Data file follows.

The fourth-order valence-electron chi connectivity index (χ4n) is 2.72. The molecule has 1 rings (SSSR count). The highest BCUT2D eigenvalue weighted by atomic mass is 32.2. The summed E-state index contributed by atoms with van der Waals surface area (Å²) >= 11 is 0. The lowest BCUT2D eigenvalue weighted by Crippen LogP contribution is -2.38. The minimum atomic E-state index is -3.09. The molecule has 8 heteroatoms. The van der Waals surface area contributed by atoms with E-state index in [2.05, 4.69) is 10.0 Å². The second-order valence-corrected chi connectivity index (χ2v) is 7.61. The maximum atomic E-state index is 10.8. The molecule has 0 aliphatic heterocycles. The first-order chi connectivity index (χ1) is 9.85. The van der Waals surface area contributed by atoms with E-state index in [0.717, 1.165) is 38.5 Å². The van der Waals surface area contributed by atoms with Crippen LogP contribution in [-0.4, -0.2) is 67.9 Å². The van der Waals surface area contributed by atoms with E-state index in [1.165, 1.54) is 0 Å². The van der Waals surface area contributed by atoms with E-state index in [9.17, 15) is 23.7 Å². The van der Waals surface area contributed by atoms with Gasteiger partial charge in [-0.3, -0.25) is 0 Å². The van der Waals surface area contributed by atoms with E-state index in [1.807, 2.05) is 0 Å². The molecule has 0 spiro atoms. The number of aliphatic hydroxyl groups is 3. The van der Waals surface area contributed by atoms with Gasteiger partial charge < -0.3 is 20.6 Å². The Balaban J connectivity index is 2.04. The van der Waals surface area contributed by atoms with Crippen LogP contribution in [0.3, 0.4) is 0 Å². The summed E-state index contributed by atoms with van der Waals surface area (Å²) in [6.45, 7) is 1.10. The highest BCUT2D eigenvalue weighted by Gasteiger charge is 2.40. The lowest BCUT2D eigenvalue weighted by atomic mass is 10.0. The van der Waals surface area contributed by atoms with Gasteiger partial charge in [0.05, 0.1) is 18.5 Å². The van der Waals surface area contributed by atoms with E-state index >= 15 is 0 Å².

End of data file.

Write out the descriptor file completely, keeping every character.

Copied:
The fourth-order valence-electron chi connectivity index (χ4n) is 2.72. The molecule has 1 rings (SSSR count). The highest BCUT2D eigenvalue weighted by atomic mass is 32.2. The summed E-state index contributed by atoms with van der Waals surface area (Å²) >= 11 is 0. The lowest BCUT2D eigenvalue weighted by Crippen LogP contribution is -2.38. The minimum atomic E-state index is -3.09. The molecule has 8 heteroatoms. The van der Waals surface area contributed by atoms with E-state index in [2.05, 4.69) is 10.0 Å². The second-order valence-corrected chi connectivity index (χ2v) is 7.61. The maximum atomic E-state index is 10.8. The molecule has 0 aliphatic heterocycles. The first-order chi connectivity index (χ1) is 9.85. The van der Waals surface area contributed by atoms with E-state index in [0.717, 1.165) is 38.5 Å². The van der Waals surface area contributed by atoms with Crippen LogP contribution in [-0.4, -0.2) is 67.9 Å². The van der Waals surface area contributed by atoms with E-state index in [1.165, 1.54) is 0 Å². The van der Waals surface area contributed by atoms with E-state index in [9.17, 15) is 23.7 Å². The van der Waals surface area contributed by atoms with Gasteiger partial charge in [-0.3, -0.25) is 0 Å². The van der Waals surface area contributed by atoms with E-state index in [1.807, 2.05) is 0 Å². The molecule has 0 spiro atoms. The number of aliphatic hydroxyl groups is 3. The van der Waals surface area contributed by atoms with Gasteiger partial charge < -0.3 is 20.6 Å². The Balaban J connectivity index is 2.04. The van der Waals surface area contributed by atoms with Crippen LogP contribution in [0.3, 0.4) is 0 Å². The summed E-state index contributed by atoms with van der Waals surface area (Å²) in [6.45, 7) is 1.10. The highest BCUT2D eigenvalue weighted by Gasteiger charge is 2.40. The lowest BCUT2D eigenvalue weighted by atomic mass is 10.0. The van der Waals surface area contributed by atoms with Gasteiger partial charge in [0.05, 0.1) is 18.5 Å². The van der Waals surface area contributed by atoms with E-state index >= 15 is 0 Å².